, 624 (122 SE2d 305
), "This court cannot say that the deputy director's confusion as to the applicable principles of law did not enter into his decision and improperly influence the findings which he made." One cannot ascertain the impact of such erroneous legal theory as one measures a bolt of calico.
"Where it affirmatively appears from the award in a workmen's compensation proceeding that said award is based upon an erroneous legal theory, and that for such reason the board or hearing director has not considered all of the evidence in the case in the light of correct and applicable legal principles, the case should be remanded to the board for further findings." Barbree v. Shelby Mut. Ins. Co., 105 Ga. App. 186 (123 SE2d 905)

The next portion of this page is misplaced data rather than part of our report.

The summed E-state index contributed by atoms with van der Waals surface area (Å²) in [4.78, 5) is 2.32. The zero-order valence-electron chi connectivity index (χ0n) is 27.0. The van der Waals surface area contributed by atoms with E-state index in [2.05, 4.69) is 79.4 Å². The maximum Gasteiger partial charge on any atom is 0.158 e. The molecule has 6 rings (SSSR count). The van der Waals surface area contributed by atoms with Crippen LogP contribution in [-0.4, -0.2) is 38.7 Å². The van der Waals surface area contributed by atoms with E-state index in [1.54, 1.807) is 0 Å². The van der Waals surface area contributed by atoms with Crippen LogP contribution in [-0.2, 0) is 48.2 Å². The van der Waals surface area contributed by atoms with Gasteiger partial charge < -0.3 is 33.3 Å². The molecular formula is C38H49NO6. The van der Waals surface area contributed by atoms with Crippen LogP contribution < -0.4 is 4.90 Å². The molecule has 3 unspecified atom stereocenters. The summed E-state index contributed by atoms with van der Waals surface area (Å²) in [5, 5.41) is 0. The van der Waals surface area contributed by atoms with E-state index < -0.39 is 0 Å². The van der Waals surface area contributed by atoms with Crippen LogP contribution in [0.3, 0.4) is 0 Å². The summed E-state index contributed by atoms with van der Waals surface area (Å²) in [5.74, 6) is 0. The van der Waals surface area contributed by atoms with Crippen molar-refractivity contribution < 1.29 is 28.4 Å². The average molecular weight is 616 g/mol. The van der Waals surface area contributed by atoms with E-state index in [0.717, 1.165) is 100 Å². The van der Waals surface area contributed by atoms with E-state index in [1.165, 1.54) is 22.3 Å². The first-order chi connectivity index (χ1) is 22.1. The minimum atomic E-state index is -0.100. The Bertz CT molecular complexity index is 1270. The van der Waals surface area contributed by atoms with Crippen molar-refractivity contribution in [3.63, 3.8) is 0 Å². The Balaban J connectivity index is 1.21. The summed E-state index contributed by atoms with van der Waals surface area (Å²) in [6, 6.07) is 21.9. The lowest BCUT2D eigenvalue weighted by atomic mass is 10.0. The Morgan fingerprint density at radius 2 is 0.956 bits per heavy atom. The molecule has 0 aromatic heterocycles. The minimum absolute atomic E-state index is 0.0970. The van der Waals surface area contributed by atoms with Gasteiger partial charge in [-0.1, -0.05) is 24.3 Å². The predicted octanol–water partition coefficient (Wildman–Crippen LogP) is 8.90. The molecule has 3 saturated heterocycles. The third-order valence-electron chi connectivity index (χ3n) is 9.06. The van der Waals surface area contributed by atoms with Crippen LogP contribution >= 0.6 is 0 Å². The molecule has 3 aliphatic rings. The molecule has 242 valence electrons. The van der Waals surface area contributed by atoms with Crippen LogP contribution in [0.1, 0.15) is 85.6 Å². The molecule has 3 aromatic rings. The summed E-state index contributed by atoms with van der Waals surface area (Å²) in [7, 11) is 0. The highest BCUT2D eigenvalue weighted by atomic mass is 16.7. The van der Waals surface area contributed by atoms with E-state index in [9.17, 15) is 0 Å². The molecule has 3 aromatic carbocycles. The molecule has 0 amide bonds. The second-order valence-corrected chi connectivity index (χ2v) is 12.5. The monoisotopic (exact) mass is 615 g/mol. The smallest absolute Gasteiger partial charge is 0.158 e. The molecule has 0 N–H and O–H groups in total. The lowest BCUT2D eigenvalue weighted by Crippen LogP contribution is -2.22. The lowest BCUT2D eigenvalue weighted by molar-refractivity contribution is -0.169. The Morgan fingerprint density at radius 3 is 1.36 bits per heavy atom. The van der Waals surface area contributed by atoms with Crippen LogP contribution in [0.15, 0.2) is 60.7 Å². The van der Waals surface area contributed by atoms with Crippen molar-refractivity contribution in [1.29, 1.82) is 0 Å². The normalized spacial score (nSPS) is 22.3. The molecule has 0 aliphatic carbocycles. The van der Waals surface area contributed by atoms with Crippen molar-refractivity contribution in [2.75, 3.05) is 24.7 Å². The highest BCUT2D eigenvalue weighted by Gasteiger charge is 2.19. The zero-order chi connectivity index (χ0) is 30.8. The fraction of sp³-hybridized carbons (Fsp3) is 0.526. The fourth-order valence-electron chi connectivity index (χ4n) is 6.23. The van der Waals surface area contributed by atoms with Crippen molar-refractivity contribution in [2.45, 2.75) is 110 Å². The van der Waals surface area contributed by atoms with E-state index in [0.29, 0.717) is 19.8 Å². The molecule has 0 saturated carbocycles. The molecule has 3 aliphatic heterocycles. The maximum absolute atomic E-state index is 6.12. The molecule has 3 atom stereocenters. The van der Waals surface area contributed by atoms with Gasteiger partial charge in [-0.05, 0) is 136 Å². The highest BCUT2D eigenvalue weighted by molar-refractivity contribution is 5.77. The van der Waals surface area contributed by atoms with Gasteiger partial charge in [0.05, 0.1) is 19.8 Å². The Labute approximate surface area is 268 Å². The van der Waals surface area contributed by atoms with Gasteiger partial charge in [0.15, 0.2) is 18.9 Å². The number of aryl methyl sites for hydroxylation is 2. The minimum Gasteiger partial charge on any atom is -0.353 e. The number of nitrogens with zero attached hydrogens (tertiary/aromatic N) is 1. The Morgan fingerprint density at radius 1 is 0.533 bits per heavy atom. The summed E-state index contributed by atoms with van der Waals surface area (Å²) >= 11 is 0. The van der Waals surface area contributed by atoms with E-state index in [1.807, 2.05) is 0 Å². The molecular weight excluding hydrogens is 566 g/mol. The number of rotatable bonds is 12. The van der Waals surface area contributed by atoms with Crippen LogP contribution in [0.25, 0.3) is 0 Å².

and citations therein.
Pacific Employers Ins. Co. v. West, 97 Ga. App. 392 (103 SE2d 130)
cited by appellee is not applicable to the instant appeal. There the erroneous legal conclusions did not enter into the findings of fact.
2. As was noted by the superior court judge the hospital records admitted in toto rather than through selected relevant portions were inadmissible because of the presence therein of hearsay, statements of opinion, and similarly objectionable items. "Generally, evidence must be competent, material and relevant to be admissible." 11 E. G. L. 282, Evidence, 27. As to hospital records generally, see Code Ann 38-711; Knudsen v. Dufee-Freeman, Inc., 95 Ga. App. 872 (99 SE2d 370)
; Meeks v. Lunsford, 106 Ga. App. 154 (126 SE2d 531)
; Cassano v. Pilgreen's, Inc., 117 Ga. App. 260 (160 SE2d 439)
; Seaboard C. L. R. Co. v. Smalley, 127 Ga. App. 652 (194 SE2d 612)
; Martin v. Baldwin, 215 Ga. 293 (110 SE2d 344)
; Green, Georgia Law of Evidence, p. 620, 314; and 11 E. G. L. 368, Evidence, 124.